2) The match schedule is rarely adhered to, and I don't mean matches that start late because other matches hold them up. The first match of the evening session, which is never held up by another match, seemed to always start well after the announced time. In one case this week, you could watch the players warming up for over half an hour after the scheduled start time, so the match wasn't held up by the absence of the players. There is also too much time between matches. The result of all this is that a lot of matches go into the wee hours of the morning, and whether I'm there, or watching on the stream, it often means that I miss these matches, which seem to be played played in front of zero fans.

3) Commentators, some good and some awful, are always unprepared, knowing little about player accomplishments, little about the head-to-head history between the competitors, and even less about the lives of the players. Mark Wilson spent a lot of time talking about the jet-lag issue during a Ko Pin-Yi match, often trying to explain away some mistakes, but the truth is that Ko Pin-Yi, who had played in the event at Gotham in Brooklyn, NY, the week before, had already been in the USA for at least two weeks. This is all a shame for both stream-buyers and the attendees, who generally buy the headsets so they can listen to the commentary, which is badly uninformed. Either get commentators who closely follow the pro pool tournament scene or arm commentators with fact sheets that enable them to offer insights about the players, their accomplishments, etc.

Last edited by sjm; 10-29-2017 at 09:42 AM.
  
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10-29-2017, 09:34 AM

One thing is for certain. I did not see any open seats when the finals was played.

It was a packed house and Shaw was super exciting to watch. The US Open has stood the test of time.
  
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10-29-2017, 09:57 AM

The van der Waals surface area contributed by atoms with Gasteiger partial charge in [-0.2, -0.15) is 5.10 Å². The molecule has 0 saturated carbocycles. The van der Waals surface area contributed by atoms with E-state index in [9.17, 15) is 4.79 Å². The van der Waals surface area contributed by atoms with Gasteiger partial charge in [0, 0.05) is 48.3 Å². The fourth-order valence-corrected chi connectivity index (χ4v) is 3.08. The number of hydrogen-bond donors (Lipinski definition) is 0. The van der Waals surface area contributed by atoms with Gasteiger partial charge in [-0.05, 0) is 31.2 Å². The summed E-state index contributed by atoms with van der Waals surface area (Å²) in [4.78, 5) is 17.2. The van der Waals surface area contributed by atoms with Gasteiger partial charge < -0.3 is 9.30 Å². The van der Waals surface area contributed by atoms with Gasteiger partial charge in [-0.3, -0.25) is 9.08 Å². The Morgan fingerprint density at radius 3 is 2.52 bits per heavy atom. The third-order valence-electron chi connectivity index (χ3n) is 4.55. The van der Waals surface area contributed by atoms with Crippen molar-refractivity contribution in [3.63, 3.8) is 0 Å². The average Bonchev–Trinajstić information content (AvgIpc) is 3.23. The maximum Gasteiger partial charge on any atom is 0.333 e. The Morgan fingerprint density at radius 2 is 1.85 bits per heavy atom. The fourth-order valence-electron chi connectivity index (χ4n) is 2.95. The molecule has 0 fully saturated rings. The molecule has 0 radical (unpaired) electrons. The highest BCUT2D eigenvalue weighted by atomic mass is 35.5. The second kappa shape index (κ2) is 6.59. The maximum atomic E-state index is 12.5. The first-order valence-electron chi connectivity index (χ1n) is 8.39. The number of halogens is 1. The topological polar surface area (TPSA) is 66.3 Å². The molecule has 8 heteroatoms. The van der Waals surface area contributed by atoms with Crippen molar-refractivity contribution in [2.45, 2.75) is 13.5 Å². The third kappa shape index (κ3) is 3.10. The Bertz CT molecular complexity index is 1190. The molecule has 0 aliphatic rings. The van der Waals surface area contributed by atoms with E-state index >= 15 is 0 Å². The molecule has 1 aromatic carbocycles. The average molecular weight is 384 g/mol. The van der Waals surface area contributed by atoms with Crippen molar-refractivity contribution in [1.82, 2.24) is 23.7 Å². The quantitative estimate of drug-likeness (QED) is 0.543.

Who owns the US Open now? Is it Pat Fleming, the Behrmans, or maybe they are co-owners?
  
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10-29-2017, 11:22 AM

He'll be there in spirit! LOL

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Just to bear out what you're saying about the game we love..........I happened to mention to some people at a social event that I was planning on going to the Super Billiards Expo in 2018.
3 or 4 of them said...."Will Minnesota Fats be there?"
That about says it all....


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10-29-2017, 11:26 AM

One of the commentators said Big Ko won a world title at 16 or around there. I think he was thinking about Wu.
  
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10-29-2017, 11:31 AM

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Originally Posted by JAM View Post
Then make it $1,250 or $1,500. I'm just thinking of a way to have a smaller field, requiring less time for hotel expense. A 4-day tournament like the Joss Turning Stone is what I am thinking.
The problem is they need more tables. 139 player field, double elimination, race to 11 with 13 tables is going to take a long time.
  
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  (#40)
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10-29-2017, 11:37 AM

Quote:
Originally Posted by blah blah View Post
Charging less- or not charging at all- for a seat to watch would help.

Could also offer free advance tickets online to reserve spots- I'm going to a free movie tomorrow with a friend, reserved last week, and many times my friends and I have registered in advance for free club tickets to see new bands.

People will watch whatever other people are watching. Go out into a crowded shopping center and stare up at the sky. Have a friend come join you. Both of you stare upwards. Soon there will be a crowd- everyone looking up to see what you were looking at.